Angostura is the most widely known aromatic bitters, but not your only choice when it comes to stocking this important ingredient of your 9-Bottle Bar. This week we look at a few strong contenders. Time to stop and smell the bitters.
To recap a bit from last week's introduction to aromatic bitters, we learned that bottles belonging to this category of cocktail "seasoning" tend to present a flavor profile that's anchored in notes of bitter roots and baking spice. Aromatic bitters are much less fruity than, say, orange bitters, and serve to deepen the flavors they mingle with. A Manhattan without aromatic bitters, for instance, would come off as too sweet and too oaked. Bitters help to rein in the drink's sweet vermouth and give more dimension to the aged flavors of the whiskey.
Fee Brothers Old Fashion Aromatic Bitters — $10
On the nose, Fee's Old Fashion Bitters is redolent of cinnamon and allspice, like holiday cookies. But behind that heady, almost sweet aroma is a potent concoction that, on the palate, registers the sort of pungent bitterness one would expect of an aromatic bitters. That kick comes thanks to both Angostura bark and gentian root, the two main bittering agents in the recipe. To me, the gentian comes across more dominant, leaving the finish more herbaceous than earthen. This is a great value and a solid all-around aromatic bitters.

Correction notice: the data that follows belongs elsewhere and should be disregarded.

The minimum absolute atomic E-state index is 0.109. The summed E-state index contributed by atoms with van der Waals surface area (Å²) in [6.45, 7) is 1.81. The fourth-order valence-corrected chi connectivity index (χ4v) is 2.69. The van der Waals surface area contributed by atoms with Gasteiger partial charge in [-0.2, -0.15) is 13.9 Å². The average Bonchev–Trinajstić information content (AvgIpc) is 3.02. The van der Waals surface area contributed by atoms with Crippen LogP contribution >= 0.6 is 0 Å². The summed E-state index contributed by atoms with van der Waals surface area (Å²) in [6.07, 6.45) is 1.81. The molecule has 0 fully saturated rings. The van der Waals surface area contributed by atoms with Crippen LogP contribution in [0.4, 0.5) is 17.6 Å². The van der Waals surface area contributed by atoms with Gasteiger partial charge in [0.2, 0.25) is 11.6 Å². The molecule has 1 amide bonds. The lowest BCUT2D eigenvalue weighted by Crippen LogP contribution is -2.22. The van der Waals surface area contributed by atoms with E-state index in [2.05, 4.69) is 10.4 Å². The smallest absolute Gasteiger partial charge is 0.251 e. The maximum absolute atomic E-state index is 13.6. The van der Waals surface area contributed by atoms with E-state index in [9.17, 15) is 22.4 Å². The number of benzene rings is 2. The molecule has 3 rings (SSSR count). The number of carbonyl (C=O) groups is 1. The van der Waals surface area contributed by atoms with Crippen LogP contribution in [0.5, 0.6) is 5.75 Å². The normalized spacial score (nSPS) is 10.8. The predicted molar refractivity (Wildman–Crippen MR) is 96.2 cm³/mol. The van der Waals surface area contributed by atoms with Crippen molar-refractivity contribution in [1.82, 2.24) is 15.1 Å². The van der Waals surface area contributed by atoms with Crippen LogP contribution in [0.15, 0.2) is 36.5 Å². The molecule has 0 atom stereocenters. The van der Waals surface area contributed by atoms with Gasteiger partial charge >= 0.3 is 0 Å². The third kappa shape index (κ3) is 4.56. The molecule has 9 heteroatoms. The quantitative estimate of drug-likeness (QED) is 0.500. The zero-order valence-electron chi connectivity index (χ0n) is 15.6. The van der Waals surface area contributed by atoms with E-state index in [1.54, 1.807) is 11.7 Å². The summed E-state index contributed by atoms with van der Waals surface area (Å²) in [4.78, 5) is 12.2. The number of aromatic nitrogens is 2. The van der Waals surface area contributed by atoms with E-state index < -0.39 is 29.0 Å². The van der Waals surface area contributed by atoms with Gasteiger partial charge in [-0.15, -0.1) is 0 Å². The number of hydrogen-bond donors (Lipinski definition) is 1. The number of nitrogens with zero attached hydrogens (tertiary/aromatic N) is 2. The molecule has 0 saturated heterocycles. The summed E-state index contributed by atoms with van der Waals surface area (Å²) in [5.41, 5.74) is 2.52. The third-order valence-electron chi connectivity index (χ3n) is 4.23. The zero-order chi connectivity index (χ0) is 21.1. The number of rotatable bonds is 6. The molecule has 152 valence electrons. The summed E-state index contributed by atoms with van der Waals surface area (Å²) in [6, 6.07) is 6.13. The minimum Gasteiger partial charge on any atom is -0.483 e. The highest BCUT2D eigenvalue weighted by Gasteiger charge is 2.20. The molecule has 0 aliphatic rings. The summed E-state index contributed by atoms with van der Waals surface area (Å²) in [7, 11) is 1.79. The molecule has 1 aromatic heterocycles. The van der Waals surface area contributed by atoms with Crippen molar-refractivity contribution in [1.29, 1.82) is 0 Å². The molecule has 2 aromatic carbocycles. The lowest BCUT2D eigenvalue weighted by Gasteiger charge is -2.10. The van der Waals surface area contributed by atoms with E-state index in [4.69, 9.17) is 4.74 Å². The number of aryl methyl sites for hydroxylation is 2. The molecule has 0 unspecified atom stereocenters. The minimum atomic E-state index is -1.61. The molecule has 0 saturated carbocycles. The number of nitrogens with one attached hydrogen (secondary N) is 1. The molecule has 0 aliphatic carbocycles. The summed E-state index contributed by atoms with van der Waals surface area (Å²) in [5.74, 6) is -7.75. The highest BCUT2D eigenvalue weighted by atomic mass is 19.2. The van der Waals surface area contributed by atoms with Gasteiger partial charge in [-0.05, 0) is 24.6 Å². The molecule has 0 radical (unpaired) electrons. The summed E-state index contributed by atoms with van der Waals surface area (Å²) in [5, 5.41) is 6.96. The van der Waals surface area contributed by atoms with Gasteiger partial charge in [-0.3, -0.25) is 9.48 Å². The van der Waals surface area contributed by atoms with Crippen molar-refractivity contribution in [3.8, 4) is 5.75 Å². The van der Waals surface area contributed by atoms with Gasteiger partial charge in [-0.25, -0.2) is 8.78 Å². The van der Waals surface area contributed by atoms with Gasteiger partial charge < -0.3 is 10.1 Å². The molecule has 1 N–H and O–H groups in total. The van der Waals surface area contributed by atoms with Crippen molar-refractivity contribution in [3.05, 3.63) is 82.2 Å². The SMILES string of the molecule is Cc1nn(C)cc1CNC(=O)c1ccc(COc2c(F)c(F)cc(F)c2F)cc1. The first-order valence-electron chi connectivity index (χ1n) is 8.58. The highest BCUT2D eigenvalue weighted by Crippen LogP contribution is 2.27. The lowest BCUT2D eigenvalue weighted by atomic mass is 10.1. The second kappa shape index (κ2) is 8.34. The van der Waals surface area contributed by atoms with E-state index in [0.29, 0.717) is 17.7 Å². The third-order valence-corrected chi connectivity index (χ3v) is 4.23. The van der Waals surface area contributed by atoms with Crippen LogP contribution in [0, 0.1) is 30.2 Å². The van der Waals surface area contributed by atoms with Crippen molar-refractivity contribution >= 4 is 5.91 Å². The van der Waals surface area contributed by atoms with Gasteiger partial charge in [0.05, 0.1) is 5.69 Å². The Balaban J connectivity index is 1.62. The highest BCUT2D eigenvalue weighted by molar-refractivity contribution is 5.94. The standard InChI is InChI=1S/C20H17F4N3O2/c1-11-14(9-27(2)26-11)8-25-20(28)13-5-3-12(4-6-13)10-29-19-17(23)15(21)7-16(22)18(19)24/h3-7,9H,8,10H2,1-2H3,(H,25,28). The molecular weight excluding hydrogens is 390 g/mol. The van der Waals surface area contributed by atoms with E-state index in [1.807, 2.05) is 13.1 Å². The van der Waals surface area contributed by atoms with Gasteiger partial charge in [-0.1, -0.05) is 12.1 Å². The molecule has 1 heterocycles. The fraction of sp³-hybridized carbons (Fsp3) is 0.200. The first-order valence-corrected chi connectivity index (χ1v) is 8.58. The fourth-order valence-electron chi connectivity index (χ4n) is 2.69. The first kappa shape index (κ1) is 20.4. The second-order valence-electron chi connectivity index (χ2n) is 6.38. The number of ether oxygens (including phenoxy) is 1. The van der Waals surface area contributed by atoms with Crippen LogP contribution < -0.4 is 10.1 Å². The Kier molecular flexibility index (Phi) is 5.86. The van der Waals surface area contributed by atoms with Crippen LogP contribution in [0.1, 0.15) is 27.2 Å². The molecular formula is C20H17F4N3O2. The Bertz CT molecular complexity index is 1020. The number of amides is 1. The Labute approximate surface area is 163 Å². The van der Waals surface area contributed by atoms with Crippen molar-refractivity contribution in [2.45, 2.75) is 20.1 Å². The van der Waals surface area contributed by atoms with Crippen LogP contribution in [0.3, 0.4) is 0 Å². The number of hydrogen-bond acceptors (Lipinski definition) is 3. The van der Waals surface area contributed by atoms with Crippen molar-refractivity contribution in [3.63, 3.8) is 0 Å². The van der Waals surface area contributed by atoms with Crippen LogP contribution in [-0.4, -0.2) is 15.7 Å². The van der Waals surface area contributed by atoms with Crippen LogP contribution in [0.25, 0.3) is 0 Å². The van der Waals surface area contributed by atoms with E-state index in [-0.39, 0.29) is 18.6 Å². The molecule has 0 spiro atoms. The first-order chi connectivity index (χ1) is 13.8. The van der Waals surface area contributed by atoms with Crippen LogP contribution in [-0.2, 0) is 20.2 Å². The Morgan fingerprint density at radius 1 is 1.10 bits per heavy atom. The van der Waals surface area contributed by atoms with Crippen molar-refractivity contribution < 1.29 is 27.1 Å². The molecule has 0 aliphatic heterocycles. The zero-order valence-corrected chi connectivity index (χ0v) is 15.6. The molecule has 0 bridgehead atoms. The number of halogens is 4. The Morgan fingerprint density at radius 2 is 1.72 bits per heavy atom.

The Bitter Truth Jerry Thomas' Own Decanter Bitters — $18
Professor Jerry Thomas, if you aren't up on your cocktail history, is a legendary 19th-century bartender. He's the subject of David Wondrich's book Imbibe! Thomas also made his own bitters. The Bitter Truth, a German brand turning out exceptional varieties of bitters and liqueurs, many of which are historical throwbacks, have researched Thomas's recipes bitters and adapted them to create this product.
There's much less, if any, of that sweetness on the nose here. The Bitter Truth's Decanter Bitters presents aromas of brooding clove and wood. There's a tingling spiciness to this stuff when it hits the palate. (Yes, I taste tested all these bitters solo. No, I wouldn't recommend doing so.) The clove comes through, along with grapefruit peel and cedar. If you like classically bitter, this is the bottle for you.
Angostura Aromatic Bitters — $7
Look familiar? I bet it does, as Angostura has in large part carried the torch for aromatic bitters for decades. When interest in bitters went dormant, Angostura managed to stay present, if not exactly relevant. That changed lately as newly established brands like the Bitter Truth began giving Ango a run for its money.
Still, you have to give credit where due. Ango is extremely consistent and beautifully balanced. It's the go-to for good reason. Unlike the strong cinnamon of the Fee's and the clove of the Bitter Truth, the fragrance of Angostura, to me, is driven by the Angostura tree bark that gives this product its name. Caramel, clove, and cardamom are there, too, adding sweetness and spice.